another $150 when you’ve probably already got one?

Personally, I recommend the little Lucas Lo-Boy pedals, they’ve got
a very good low end. They’ll let you creep along, with the blade
just barely moving, if that’s what you need.

I would also recommend getting the optional work light. As I’ve
gotten older, I’ve discovered that more light is always better.

As for the saw itself, it has several advantages over hand sawing.

(A) blade supports: it has tungsten carbide blade supports that
brace the blade just above and below the table, so the blade is
better supported than a hand saw, which gives more accurate cuts.

(B) hold-down: the saw has an adjustable hold down pin which keeps
the material from jumping up as you saw, making life much easier.
All you have to do is guide the material.

© Precision and repeatability. The power saw never gets tired
after a long day, and it never tilts to the side (unless you want it
to), so your cuts will remain very consistent. If you do a lot of
piercing, it will definitely help keep your hands happier.

As far as your questions about learning curve, and the state of
beginner-ness, no, the learning curve isn’t too bad. It’s basically
just ‘sit down and cut’. You’ll probably break a few blades to
start, but that’s par for the course.

The good news is that the design is such that there is no risk of
the saw jamming a broken blade into your finger. Once the blade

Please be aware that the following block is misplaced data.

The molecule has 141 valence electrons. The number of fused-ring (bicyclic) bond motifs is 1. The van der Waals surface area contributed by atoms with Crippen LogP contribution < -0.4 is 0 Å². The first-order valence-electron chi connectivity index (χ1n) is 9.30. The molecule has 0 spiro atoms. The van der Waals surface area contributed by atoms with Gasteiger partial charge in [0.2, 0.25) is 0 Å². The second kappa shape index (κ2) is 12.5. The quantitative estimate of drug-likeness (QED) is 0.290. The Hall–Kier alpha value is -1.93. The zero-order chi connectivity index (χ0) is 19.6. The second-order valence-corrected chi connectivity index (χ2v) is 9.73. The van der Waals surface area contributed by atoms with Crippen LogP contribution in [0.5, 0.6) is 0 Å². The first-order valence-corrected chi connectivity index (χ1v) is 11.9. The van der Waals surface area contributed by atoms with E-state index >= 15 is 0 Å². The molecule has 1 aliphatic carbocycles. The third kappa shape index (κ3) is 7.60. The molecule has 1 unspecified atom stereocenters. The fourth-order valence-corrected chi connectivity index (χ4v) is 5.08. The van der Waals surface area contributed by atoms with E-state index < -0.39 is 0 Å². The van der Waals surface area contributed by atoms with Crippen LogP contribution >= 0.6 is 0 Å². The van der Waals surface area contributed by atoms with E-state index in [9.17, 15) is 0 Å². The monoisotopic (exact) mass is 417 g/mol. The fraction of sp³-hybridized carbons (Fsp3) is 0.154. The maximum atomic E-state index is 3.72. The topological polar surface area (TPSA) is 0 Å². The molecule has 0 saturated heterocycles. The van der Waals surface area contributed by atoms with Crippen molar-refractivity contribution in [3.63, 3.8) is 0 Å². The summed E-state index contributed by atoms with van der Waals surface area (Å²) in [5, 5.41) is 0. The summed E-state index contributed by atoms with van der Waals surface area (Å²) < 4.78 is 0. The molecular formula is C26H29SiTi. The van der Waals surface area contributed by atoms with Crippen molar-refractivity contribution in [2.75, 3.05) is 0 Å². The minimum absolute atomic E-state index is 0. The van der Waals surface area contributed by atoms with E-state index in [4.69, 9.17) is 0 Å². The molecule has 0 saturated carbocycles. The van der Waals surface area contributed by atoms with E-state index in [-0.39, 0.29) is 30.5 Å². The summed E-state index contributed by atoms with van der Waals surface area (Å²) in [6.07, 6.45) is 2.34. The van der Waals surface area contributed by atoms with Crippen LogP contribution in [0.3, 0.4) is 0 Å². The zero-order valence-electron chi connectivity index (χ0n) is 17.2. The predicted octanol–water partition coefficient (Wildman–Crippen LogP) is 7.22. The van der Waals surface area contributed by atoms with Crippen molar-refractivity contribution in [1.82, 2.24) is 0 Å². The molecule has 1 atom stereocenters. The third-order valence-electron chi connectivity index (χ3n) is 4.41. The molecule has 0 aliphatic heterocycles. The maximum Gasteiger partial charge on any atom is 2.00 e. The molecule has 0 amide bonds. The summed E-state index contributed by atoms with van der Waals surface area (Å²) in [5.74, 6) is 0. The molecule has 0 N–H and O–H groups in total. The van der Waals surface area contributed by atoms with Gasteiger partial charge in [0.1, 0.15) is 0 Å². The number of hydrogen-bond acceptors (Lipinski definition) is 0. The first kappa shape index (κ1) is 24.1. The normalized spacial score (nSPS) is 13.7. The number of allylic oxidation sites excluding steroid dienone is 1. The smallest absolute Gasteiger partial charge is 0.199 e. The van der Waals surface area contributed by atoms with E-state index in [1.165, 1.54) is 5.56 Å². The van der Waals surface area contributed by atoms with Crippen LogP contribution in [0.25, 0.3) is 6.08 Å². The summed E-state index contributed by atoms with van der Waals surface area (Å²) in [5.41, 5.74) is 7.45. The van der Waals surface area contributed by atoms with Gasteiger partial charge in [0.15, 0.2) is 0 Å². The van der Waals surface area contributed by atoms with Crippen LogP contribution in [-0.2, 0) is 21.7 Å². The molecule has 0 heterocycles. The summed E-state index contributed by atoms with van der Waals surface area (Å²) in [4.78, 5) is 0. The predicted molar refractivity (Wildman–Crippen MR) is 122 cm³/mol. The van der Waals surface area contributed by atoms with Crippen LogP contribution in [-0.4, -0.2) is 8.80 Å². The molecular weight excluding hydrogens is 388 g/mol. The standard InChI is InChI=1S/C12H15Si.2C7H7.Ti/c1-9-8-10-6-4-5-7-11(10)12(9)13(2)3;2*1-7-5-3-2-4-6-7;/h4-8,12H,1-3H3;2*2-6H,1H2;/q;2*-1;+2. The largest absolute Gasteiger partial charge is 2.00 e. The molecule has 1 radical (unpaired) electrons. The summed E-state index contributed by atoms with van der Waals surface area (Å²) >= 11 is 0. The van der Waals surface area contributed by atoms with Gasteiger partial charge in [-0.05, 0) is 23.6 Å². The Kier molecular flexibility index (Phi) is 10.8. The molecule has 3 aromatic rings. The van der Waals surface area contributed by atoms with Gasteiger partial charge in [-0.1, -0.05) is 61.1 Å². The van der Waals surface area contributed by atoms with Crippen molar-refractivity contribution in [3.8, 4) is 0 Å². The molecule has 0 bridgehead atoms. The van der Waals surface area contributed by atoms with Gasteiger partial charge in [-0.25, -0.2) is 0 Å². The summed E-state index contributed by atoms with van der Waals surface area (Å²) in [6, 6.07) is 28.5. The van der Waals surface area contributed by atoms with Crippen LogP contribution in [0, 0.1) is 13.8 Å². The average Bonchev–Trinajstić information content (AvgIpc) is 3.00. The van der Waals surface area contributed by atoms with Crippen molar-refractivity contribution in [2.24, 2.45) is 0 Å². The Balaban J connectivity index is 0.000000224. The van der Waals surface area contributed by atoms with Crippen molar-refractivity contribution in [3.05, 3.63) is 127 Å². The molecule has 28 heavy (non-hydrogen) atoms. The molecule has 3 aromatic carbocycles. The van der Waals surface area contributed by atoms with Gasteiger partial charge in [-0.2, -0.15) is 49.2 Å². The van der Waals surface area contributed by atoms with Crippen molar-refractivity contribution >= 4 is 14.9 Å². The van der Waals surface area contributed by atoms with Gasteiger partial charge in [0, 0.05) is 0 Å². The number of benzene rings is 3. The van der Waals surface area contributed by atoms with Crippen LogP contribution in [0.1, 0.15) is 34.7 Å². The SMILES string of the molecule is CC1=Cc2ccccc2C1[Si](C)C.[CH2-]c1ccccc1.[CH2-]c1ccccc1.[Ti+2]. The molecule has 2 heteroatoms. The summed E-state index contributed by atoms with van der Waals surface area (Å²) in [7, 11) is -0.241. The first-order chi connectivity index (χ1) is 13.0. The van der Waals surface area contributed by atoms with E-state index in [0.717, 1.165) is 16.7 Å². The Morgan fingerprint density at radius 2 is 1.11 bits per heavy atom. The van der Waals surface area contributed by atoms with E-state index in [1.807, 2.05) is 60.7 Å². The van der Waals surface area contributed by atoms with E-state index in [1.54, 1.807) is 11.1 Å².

breaks, the cable system that drives the blade goes slack, which
stops the motion immediately. You could have the motor at full
speed, and the blade bits wouldn’t move at all.

If you have any other questions, or if there’s some way I can help,
feel free to contact me directly.

Brian Meek
Knew Concepts.


#7

Hi Jennifer,

There is a ‘bowl’ foot for it, so it will do piercing on largeish
domed forms. (spoon bowl or bigger, more-or-less)

Lee prototyped it, and then made up a couple of test pieces, and
that’s as far as it ever got. As soon as we get some machine time
for them, I’m going to make up a bigger batch, and make them
available. No clue on cost, or ETA yet, but they are coming. The
problem with the bowl foot is that you have to take the table off.
Not a big problem, it’s just two screws, but it’s a thing to know.

I’ll drop you a line as soon as I have any to play with.

Regards,
Brian Meek
Knew Concepts.


#8

Hi Rosanne,

The electric Knew Concept saw is very helpful to people with hand,
arm, and/or shoulder problems, because strength is not needed to use
this saw. You can guide the metal into the saw blade with two or
three fingers. One of my students had a stroke, and she has found
this saw to be immensely helpful.

It is used much like a sewing machine— there is a hold-down foot,
so that you don’t need to work to hold the metal down. The speed is
usually controlled by a foot pedal like the ones used with flexible